A Comparison – AWS Managed Microsoft AD and Azure Active Directory Domain Services

A Comparison – AWS Managed Microsoft AD and Azure Active Directory Domain Services

Over the past year I’ve done deep dives into both Amazon’s AWS Managed Microsoft Active Directory and Microsoft’s Azure Active Directory Domain Services.  These services represent each vendor’s offering of a managed Windows Active Directory (AD) service.  I extensively covered the benefits of a service over the course of the posts, so today I’m going to cover the key features of each service.  I’m also going to include two tables.  One table will outline the differences in general features while the other outlines the differences in security-related features.

Let’s hit on the key points first.

  • Amazon provides a legacy (Windows AD is legacy folks) managed service while Microsoft provides a modernized service (Azure AD) which has been been integrated with a legacy service.
  • Microsoft synchronizes users, passwords hashes, and groups from the Azure AD to a managed instance of Windows Active Directory.  The reliance on this synchronization means the customer has to be comfortable synchronizing both directory data and password hashes to Azure AD.  Amazon does not require any data be synchronized.
  • Amazon provides the capability to leverage the identities in the managed instance of Windows AD or in a forest that has a trust with the managed instance to be leveraged in managing AWS resources.  In this instance Amazon is taking a legacy service and enabling it for management of the modern cloud management plane.
  • The pricing model for the services differs where Amazon bills on a per domain controller basis while Microsoft bills on the number of objects in the directory.
  • Amazon’s service is eligible to be used in solutions that require PCI DSS Level 1 or HIPAA.
  • Both services use a delegated model where the customer has full control over an OU rather the directory itself.  Highly privileged roles such as Schema Admin, Enterprise Admins, and Domain Admins are maintained by the cloud provider.
  • Both services provide LDAP for legacy applications customers may be trying to lift and shift.  Microsoft limits LDAP to read operations while Amazon supports both read and write operations.
  • Both services support LDAPS.  At this time Amazon requires an instance of Active Directory Certificate Services be deployed to act as a Certificate Authority and provide certificates to the managed domain controllers.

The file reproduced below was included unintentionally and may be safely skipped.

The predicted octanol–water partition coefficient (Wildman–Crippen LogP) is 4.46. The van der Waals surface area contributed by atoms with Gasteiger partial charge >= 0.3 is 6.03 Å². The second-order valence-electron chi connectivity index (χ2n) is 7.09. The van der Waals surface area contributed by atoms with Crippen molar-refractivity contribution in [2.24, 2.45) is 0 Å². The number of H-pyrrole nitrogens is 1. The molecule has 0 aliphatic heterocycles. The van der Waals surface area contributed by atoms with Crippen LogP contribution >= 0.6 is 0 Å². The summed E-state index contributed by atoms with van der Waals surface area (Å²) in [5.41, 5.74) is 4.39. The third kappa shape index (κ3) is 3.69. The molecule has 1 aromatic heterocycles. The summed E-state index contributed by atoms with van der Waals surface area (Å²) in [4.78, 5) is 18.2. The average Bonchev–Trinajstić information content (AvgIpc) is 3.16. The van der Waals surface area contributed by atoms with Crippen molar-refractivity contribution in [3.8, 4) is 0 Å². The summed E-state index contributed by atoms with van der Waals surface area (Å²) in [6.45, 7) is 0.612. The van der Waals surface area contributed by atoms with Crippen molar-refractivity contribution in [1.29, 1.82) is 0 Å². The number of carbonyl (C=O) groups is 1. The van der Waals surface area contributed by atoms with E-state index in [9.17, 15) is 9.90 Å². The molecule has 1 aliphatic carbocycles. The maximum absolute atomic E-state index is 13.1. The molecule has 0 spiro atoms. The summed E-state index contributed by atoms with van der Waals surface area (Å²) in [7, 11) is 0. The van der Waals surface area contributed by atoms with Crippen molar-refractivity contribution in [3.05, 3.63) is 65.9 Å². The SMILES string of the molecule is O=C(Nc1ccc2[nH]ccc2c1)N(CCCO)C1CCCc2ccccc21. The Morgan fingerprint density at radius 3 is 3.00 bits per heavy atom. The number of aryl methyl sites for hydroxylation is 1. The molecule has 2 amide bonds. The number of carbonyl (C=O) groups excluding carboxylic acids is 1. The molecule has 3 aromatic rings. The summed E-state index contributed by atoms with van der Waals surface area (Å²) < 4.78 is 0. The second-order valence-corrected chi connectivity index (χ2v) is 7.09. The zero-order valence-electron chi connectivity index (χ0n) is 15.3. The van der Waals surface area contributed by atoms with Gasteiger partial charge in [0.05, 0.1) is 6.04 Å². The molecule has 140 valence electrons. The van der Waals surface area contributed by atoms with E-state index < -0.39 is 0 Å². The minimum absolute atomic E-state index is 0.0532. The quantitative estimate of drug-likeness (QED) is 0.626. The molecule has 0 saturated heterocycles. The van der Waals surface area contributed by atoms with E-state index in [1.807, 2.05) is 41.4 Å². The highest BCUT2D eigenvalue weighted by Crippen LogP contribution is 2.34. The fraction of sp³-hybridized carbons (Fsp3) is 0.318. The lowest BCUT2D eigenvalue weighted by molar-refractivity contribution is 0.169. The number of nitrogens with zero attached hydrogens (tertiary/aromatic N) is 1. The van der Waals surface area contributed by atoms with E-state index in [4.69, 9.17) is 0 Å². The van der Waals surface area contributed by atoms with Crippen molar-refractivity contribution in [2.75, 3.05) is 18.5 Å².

• Both services do not allow the customer to modify the Default Domain Policy or Default Domain Controller Policies.  This means the customer cannot modify the password or lockout policy applied to the domain.  Amazon provides a method of enforcing custom password and lockout policies through Fine Grained Password Policies.  Additionally, the customer does not have the ability to harden the OS of the domain controllers for either service so it is important to review the vendor documentation.
  • Amazon’s service supports Active Directory forest trusts and external trusts.  Microsoft’s service doesn’t support trusts at this time.

Here is a table showing the comparison of general features:

Features AWS Managed Microsoft AD Azure Active Directory Domain Services
Cost Basis Number of Domain Controllers Number of Directory Objects
Schema Extensions Yes, with limitations No
Trusts Yes, with limitations No
Domain Controller Log Access Security and DNS Server Event Logs No
DNS Management Yes Yes
Snapshots Yes No
Limit of Managed Forests 10 per account 1 per Azure AD tenant
Supports being used on-premises Yes with Direct Connect or VPN No, within VNet only
Scaled By Customer Yes No
Max number of Domain Controller 20 per directory Unknown how service is scaled

Here is a table of security capabilities:

Features AWS Managed Microsoft AD Azure Active Directory Domain Services
Requires Directory Synchronization No Yes, including password
Fine-Grained Password Policies Yes, limited to seven No
Smart Card Authentication Not native, requires RADIUS No
LDAPS Yes, with special requirements Yes, but LDAP operations are limited to read
LDAPS Protocols SSLv3, TLS 1.0, TLS 1.2 TLS 1.0, TLS 1.2
LDAPS Cipher Suites RC4, 3DES, AES128, AES256 RC4, 3DES, AES128, AES256
Kerberos Delegation Account-Based and Resource-Based Resource-Based
Kerberos Encryption RC4, AES128, AES256 RC4, AES128, AES256
NTLM Support NTLMv1, NTLMv2 NTLMv1, NTLMv2

Well folks that sums it up.  As you can see from both of the series as well as this summary post both vendors have taken very different approaches in providing the service.  It will be interesting to see how these offerings evolve over the next few years.  As much as we’d love to see Windows Active Directory go away, it will still be here for years to come.

Until next time my fellow geeks!

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